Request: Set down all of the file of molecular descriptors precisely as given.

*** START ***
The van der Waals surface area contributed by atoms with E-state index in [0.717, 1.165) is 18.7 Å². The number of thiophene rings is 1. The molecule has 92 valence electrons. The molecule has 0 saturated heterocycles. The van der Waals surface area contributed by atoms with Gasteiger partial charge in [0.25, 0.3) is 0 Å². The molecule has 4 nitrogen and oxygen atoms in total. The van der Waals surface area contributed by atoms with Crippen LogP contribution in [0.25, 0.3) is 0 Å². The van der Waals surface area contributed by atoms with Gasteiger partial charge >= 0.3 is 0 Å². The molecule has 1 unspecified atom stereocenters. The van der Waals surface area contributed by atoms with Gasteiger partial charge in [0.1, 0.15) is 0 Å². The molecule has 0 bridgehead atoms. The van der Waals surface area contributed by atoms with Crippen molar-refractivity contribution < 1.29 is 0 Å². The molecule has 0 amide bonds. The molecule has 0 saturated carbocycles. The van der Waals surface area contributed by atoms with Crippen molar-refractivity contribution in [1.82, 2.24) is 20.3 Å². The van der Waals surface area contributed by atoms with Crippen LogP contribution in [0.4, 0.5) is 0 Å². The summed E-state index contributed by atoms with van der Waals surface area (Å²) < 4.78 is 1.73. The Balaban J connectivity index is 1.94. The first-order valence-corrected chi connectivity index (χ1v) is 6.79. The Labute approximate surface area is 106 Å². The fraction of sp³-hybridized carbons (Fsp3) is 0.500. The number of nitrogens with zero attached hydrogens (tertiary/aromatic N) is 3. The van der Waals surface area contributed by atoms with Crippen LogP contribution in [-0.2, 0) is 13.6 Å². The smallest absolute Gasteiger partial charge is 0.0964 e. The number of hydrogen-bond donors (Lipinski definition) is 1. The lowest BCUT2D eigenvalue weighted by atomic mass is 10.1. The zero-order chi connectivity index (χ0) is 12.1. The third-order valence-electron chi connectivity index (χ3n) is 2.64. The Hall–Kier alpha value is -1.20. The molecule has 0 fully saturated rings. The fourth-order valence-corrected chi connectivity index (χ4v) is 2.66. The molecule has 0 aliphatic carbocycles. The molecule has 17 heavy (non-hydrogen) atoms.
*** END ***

The van der Waals surface area contributed by atoms with E-state index in [0.717, 1.165) is 18.7 Å². The number of thiophene rings is 1. The molecule has 92 valence electrons. The molecule has 0 saturated heterocycles. The van der Waals surface area contributed by atoms with Gasteiger partial charge in [0.25, 0.3) is 0 Å². The molecule has 4 nitrogen and oxygen atoms in total. The van der Waals surface area contributed by atoms with Crippen LogP contribution in [0.25, 0.3) is 0 Å². The van der Waals surface area contributed by atoms with Gasteiger partial charge >= 0.3 is 0 Å². The molecule has 1 unspecified atom stereocenters. The van der Waals surface area contributed by atoms with Gasteiger partial charge in [0.1, 0.15) is 0 Å². The molecule has 0 bridgehead atoms. The van der Waals surface area contributed by atoms with Crippen molar-refractivity contribution < 1.29 is 0 Å². The molecule has 0 amide bonds. The molecule has 0 saturated carbocycles. The van der Waals surface area contributed by atoms with Crippen molar-refractivity contribution in [1.82, 2.24) is 20.3 Å². The van der Waals surface area contributed by atoms with Crippen LogP contribution in [0.4, 0.5) is 0 Å². The summed E-state index contributed by atoms with van der Waals surface area (Å²) < 4.78 is 1.73. The Balaban J connectivity index is 1.94. The first-order valence-corrected chi connectivity index (χ1v) is 6.79. The Labute approximate surface area is 106 Å². The fraction of sp³-hybridized carbons (Fsp3) is 0.500. The number of nitrogens with zero attached hydrogens (tertiary/aromatic N) is 3. The van der Waals surface area contributed by atoms with Crippen LogP contribution in [-0.2, 0) is 13.6 Å². The smallest absolute Gasteiger partial charge is 0.0964 e. The number of hydrogen-bond donors (Lipinski definition) is 1. The lowest BCUT2D eigenvalue weighted by atomic mass is 10.1. The zero-order chi connectivity index (χ0) is 12.1. The third-order valence-electron chi connectivity index (χ3n) is 2.64. The Hall–Kier alpha value is -1.20. The molecule has 0 fully saturated rings. The fourth-order valence-corrected chi connectivity index (χ4v) is 2.66. The molecule has 0 aliphatic carbocycles. The molecule has 17 heavy (non-hydrogen) atoms.